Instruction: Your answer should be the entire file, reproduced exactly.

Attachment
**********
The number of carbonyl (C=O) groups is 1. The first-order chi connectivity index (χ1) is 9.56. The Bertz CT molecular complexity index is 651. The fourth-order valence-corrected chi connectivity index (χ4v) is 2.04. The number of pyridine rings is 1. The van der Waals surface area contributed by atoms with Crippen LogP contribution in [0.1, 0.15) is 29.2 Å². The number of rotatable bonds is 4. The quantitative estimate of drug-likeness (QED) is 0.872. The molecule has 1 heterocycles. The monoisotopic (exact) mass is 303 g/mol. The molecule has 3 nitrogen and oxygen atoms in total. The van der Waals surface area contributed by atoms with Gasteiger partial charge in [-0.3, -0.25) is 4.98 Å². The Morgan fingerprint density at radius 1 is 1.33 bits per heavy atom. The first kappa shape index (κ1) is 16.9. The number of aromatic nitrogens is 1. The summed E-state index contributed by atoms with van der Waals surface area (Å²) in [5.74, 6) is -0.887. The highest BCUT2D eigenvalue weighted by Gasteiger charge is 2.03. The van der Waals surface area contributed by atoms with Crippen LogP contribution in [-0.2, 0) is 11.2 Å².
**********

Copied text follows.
The number of carbonyl (C=O) groups is 1. The first-order chi connectivity index (χ1) is 9.56. The Bertz CT molecular complexity index is 651. The fourth-order valence-corrected chi connectivity index (χ4v) is 2.04. The number of pyridine rings is 1. The van der Waals surface area contributed by atoms with Crippen LogP contribution in [0.1, 0.15) is 29.2 Å². The number of rotatable bonds is 4. The quantitative estimate of drug-likeness (QED) is 0.872. The molecule has 1 heterocycles. The monoisotopic (exact) mass is 303 g/mol. The molecule has 3 nitrogen and oxygen atoms in total. The van der Waals surface area contributed by atoms with Gasteiger partial charge in [-0.3, -0.25) is 4.98 Å². The Morgan fingerprint density at radius 1 is 1.33 bits per heavy atom. The first kappa shape index (κ1) is 16.9. The number of aromatic nitrogens is 1. The summed E-state index contributed by atoms with van der Waals surface area (Å²) in [5.74, 6) is -0.887. The highest BCUT2D eigenvalue weighted by Gasteiger charge is 2.03. The van der Waals surface area contributed by atoms with Crippen LogP contribution in [-0.2, 0) is 11.2 Å².